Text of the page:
Palladium has been on a tear this year. Its spot price increased 45 percent year on year in the first half of 2017, and it now trades at a 16-year high. Although the rally has largely been attributed to the strong demand from the automotive industry, there’s a geopolitical risk premium baked into the price.
Approximately 67 percent of palladium produced is used in catalytic converters, which convert up to 90 percent of the harmful gases in automobile exhaust to less noxious substances. Global auto sales, up 4 percent for the year, are driven by a global increase in SUV sales, the ongoing shift from diesel to gasoline engines in Europe (diesel engines alternatively use platinum), and tightening emission legislation.
Sales of autos fueled by petroleum have been particularly strong in China and India. According to Jeffrey Christian, managing partner of CPM Group, car sales in China have been “borrowed” from future years through the offering of rebates and tax cuts. In the first half of the year, auto sales in China rose 4.3 percent, to 13.4 million units, from a year earlier.
Palladium’s price has been lifted by the rally in gold due to its status as a haven in the wake of a North Korean missile launch over Japan, and the devastation caused by Hurricane Harvey. The price of gold tends to have an effect on the precious metals complex.
It also helps that semiconductor sales grew 19.4 percent year on year, to $187.91 billion in the first half of the year. About 12 percent of palladium is used in electronics. But the U.S. auto sector isn’t so rosy. July was the seventh consecutive month that U.S. auto sales posted a year-on-year decline, falling 3 percent, to 9.8 million units, from 2016. Nevertheless, palladium has geopolitics on its side, beginning with Russia.
On Aug. 2, Congress passed a bill approving new sanctions on Russia in response to its interference in the 2016 U.S. presidential election, as well as its human rights violations, annexation of Crimea, and military operations in eastern Ukraine. The measure substantially reduces the president’s power to waive or ease certain sanctions without congressional approval.
The bill lists 12 types of sanctions that can be imposed on people and entities that, for example, conduct “significant” transactions with Russian defense and intelligence agencies and invest or facilitate the investment of $10 million or more in the privatization of any state-owned asset that unfairly benefits government officials or their associates.
So far, Russia has been able to maintain stable palladium supplies in the face of international political issues. Yet since 2014, a bloc of nations — including Switzerland, Japan, Australia and Canada, as well as the European Union — has imposed sanctions against Russia.
Norilsk Nickel, a public joint stock company, is the world’s leading producer of palladium and nickel. Its key shareholders are two powerful Russian oligarchs: Vladimir Potanin’s Interros and Oleg Deripaska’s Rusal. Each reportedly owns more than 25 percent of shares.
Interros Group is one of the largest private investment companies in Russia. Deripaska has close ties to President Vladimir Putin and a connection to the American political consultant Paul Manafort, whom Deripaska employed from at least 2005 to 2009.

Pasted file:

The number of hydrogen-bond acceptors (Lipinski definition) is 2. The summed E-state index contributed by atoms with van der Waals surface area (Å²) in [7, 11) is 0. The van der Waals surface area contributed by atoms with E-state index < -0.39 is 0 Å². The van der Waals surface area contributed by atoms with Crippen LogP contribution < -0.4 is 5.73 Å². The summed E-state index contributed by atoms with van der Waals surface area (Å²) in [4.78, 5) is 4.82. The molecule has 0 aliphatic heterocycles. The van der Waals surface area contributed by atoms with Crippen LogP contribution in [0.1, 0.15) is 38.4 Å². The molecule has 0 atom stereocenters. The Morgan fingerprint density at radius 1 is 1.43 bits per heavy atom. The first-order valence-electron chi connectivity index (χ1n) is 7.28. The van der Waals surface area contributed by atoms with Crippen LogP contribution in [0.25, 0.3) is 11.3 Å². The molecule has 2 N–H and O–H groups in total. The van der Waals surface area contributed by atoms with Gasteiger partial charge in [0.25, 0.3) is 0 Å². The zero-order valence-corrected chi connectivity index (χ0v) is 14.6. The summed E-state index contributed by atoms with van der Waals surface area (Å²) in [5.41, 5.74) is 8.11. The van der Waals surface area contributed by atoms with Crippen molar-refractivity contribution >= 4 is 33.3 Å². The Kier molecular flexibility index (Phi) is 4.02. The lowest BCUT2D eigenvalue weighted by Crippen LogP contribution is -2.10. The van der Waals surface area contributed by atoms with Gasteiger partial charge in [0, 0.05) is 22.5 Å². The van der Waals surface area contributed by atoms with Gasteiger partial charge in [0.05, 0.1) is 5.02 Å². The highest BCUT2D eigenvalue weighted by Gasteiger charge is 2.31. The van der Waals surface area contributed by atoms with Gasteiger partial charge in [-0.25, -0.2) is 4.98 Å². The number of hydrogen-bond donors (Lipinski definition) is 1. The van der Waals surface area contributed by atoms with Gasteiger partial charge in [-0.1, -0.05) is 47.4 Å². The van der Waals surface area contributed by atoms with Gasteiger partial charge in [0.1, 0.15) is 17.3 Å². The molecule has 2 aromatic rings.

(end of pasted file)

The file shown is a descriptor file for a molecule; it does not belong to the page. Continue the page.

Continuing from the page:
Norilsk Nickel reported that its palladium production fell 2 percent in the first half of the year from a year earlier, to almost 1.3 million metric tons. CPM’s Christian indicated that Norilsk’s stockpiling in the first quarter likely contributed to the tight market in May and June.
Although markets are fairly balanced, showing a small surplus, Norilsk said palladium consumption is expected to reach an all-time high of 10.8 million ounces, and is forecasting a deficit this year of more than 1 million ounces.
Why should palladium’s price be affected by the threats from North Korea, and potential military escalations in Afghanistan and the Middle East? Palladium plating is often selected over gold due to its high melting point and lower cost, for various types of connector applications used in defense manufacturing processes. Defense plating processes are used to protect military parts including detonators, avionics, missile components and aircraft engine parts, and offer such benefits as corrosion and heat resistance, electrical conductivity, and compliance with military specifications.
Finally, hydrocarbons are increasingly becoming a vital energy source by the military both in the U.S. and elsewhere, and palladium-based nanomaterials play a significant role in hydrogen purification, storage, detection, and fuel cells. While used sparingly in these technologies, it’s enough to still raise concerns about supply.
What could pressure palladium prices? First, a recession in the U.S. would drastically hurt auto sales. This scenario is unlikely as the Federal Reserve, closely monitoring employment and inflation, has moved from a more hawkish stance earlier in the year to a slightly more dovish one in recent weeks. Secondly, auto catalysts and other technologies can substitute palladium with gold or platinum, should palladium’s price exceed either. And both spreads are narrowing.
Third, China could end subsidies and tax breaks for auto sales, particularly if sizable defaults come into play. Finally, in the longer run, a move away from petroleum-based fuels in automobiles could reduce demand for palladium. While this transition is emerging, it will have only a marginal negative effect on palladium use in auto catalysts for many years.